This article makes another point about feminism, which I’ll explore in another post. For now, it’s important to remember that what is portrayed in the book is not about pathological abuse, BDSM is not “violence,” and the book itself is total fantasy, written by someone who has never actually lived what she’s writing about. There are so many resources available for anyone who becomes truly curious about the lifestyle after seeing the movie. The best thing to have come out of this whole “50 Shades” fad is that it has opened the door for more conversation, shedding light on how wonderfully diverse our sex lives can be, and allowing men and women to begin to ask for what they want, to experiment with their fantasies, and to revel in what they enjoy without shame. Let's make this a conversation about sexual freedom for all. Let's talk about what the difference is between BDSM and abuse. And let's talk about consent and what that really means in the context of a relationship or a scene. 

 

If you’re finding yourself intrigued by the scenes portrayed in the novels or the movie, or if you suddenly found validation for your secret fantasy life, I’d be happy to talk with you during a coaching session to help you explore. I can suggest books, articles, websites, and other resources for reading up on various aspects of the BDSM lifestyle. I can help you find events, clubs, and places for newbies to be accepted in a safe and non-judgmental environment (often called “munches”;). And if you’re struggling with any aspect of these fantasies, I can help you think through the difficulty and eventually come to accept yourself. Book a session today and let’s explore together!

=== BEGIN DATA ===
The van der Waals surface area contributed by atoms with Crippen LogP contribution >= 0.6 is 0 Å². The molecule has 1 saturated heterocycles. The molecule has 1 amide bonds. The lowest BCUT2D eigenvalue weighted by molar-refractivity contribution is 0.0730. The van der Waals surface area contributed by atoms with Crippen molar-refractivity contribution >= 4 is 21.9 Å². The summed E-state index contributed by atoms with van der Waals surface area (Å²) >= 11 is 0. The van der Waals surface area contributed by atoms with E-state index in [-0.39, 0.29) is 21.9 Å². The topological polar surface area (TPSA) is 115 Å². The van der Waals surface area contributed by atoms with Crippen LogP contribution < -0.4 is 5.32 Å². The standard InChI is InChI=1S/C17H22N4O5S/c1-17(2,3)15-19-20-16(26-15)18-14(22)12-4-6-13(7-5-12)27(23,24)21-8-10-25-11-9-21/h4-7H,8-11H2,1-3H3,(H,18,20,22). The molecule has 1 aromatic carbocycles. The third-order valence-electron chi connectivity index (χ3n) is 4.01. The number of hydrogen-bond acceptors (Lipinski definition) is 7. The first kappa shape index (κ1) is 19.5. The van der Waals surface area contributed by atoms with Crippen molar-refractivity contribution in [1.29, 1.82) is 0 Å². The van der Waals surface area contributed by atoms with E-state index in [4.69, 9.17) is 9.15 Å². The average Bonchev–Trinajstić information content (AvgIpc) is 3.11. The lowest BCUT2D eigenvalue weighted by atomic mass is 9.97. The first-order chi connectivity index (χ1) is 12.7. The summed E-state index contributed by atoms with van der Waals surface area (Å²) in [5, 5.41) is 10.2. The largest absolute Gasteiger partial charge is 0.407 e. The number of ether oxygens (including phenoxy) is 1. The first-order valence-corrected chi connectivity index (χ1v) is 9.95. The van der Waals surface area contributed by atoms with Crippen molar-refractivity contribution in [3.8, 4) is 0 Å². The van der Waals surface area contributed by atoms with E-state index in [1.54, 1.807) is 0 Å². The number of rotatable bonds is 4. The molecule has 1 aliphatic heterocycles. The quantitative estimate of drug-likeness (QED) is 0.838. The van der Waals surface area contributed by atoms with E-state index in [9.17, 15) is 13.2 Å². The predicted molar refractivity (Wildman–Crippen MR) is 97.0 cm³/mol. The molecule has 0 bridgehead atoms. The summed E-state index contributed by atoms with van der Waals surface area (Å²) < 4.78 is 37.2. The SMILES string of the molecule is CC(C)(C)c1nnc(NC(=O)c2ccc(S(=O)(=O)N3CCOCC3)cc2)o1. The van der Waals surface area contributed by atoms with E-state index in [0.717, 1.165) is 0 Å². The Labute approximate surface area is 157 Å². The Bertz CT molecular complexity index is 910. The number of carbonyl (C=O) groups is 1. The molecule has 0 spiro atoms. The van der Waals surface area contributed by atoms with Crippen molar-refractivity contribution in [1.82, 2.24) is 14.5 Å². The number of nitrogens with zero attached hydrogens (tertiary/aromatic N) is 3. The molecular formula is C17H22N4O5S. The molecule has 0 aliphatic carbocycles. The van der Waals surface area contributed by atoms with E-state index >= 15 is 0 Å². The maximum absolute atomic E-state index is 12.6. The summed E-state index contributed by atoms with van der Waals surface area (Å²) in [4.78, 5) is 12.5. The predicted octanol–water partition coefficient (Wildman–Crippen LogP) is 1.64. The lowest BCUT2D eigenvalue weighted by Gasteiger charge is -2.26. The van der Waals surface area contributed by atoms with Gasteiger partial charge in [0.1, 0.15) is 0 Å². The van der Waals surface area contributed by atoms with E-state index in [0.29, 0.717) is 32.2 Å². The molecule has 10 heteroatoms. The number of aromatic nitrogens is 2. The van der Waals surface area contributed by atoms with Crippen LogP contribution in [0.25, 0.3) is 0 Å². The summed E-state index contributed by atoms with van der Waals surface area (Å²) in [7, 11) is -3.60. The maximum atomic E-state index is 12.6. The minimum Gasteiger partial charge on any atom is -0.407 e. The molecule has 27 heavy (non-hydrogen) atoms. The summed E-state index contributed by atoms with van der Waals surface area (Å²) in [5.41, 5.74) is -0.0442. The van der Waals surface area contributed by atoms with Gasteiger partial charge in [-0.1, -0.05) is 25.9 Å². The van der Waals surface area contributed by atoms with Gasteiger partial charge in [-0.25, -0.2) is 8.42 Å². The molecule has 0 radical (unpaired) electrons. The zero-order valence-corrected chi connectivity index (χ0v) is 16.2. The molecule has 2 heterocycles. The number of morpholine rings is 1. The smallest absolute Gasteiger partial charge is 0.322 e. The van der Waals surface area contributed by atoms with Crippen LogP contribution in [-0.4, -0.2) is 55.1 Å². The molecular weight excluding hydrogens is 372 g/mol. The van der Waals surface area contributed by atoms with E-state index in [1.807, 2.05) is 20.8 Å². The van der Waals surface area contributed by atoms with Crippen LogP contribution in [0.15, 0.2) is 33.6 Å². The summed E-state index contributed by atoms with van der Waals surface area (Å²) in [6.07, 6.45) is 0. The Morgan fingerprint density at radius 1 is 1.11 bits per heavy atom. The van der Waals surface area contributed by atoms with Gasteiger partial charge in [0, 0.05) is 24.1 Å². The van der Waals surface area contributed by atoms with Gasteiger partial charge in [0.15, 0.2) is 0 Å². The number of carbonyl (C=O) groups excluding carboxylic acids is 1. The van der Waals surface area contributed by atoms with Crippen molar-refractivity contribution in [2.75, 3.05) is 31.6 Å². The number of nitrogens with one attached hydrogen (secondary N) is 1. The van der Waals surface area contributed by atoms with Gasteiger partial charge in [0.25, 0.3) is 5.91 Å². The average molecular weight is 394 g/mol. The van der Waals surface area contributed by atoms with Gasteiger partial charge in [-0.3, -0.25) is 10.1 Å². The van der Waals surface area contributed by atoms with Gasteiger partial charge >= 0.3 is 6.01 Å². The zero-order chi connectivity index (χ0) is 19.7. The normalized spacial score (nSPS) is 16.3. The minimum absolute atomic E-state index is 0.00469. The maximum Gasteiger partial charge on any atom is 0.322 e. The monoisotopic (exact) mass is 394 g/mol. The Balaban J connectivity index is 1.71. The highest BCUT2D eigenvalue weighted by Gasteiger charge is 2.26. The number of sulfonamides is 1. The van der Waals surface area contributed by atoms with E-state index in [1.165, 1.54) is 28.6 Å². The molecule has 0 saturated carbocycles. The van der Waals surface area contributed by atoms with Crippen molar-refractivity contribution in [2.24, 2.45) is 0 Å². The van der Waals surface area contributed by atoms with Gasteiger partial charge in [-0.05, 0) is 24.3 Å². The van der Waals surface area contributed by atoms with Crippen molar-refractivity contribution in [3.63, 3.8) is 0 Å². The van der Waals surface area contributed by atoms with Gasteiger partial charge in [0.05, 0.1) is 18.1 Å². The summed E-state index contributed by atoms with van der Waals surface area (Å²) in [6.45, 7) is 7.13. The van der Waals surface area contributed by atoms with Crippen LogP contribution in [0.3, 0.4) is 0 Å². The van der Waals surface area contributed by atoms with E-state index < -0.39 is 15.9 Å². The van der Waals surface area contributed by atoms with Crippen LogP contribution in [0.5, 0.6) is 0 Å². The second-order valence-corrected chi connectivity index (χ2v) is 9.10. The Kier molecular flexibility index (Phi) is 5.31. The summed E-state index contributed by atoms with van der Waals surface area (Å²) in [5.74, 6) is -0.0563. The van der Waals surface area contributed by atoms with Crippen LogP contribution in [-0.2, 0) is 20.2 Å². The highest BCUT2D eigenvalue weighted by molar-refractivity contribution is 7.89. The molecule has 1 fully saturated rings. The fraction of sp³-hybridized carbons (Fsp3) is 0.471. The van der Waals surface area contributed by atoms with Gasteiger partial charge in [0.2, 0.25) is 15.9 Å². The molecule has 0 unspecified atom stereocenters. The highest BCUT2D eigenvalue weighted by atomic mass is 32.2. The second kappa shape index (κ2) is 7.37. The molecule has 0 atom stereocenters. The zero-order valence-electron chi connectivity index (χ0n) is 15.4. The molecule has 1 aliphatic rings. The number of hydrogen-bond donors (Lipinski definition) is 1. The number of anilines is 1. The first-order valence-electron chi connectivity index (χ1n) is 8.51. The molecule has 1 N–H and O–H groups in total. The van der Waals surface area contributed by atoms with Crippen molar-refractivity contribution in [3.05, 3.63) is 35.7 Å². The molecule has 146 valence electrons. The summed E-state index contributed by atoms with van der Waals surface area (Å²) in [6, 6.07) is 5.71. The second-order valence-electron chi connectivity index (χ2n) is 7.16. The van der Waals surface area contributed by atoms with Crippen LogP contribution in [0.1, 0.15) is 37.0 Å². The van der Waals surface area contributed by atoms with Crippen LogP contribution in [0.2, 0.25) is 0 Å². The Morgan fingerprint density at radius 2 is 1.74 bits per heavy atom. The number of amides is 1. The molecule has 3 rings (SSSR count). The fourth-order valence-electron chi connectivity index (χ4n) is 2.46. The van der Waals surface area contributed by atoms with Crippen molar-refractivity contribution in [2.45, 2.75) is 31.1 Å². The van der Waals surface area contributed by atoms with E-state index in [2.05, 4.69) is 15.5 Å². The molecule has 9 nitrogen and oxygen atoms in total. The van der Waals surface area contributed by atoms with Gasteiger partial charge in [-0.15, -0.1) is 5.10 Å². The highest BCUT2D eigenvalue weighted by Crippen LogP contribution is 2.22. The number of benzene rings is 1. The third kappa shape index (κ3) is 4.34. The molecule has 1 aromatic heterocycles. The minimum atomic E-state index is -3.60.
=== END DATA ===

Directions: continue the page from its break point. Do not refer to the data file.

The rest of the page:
A teen's request to see "50 Shades of Grey" could be a teachable moment

Posted by inaradeluna@gmail.com on February 6, 2015 at 9:40 AM Comments comments (0)

Forbid Your Child or Discuss with Them?


I stumbled across the Savvy Mom website today, while doing some writing research and discovered this article: “Should You Let Your Kids Watch ‘50 Shades of Grey’?” The author is a couples, childrens and family therapist and she offers a fairly well-balanced assessment of this question. For her, while she’d love to just outright forbid her 15 year old daughter from seeing the movie, she’s savvy enough to realize that teenagers often have access to adult material from sources their parents cannot control, and making fruit forbidden makes it all the more tantalizing. I appreciated her rational idea to instead talk frankly to her daughter about why she doesn’t want her to see the film, as well as her fears that it could skew her perception of what sex should be like and possibly how men and women are supposed to act in relationship.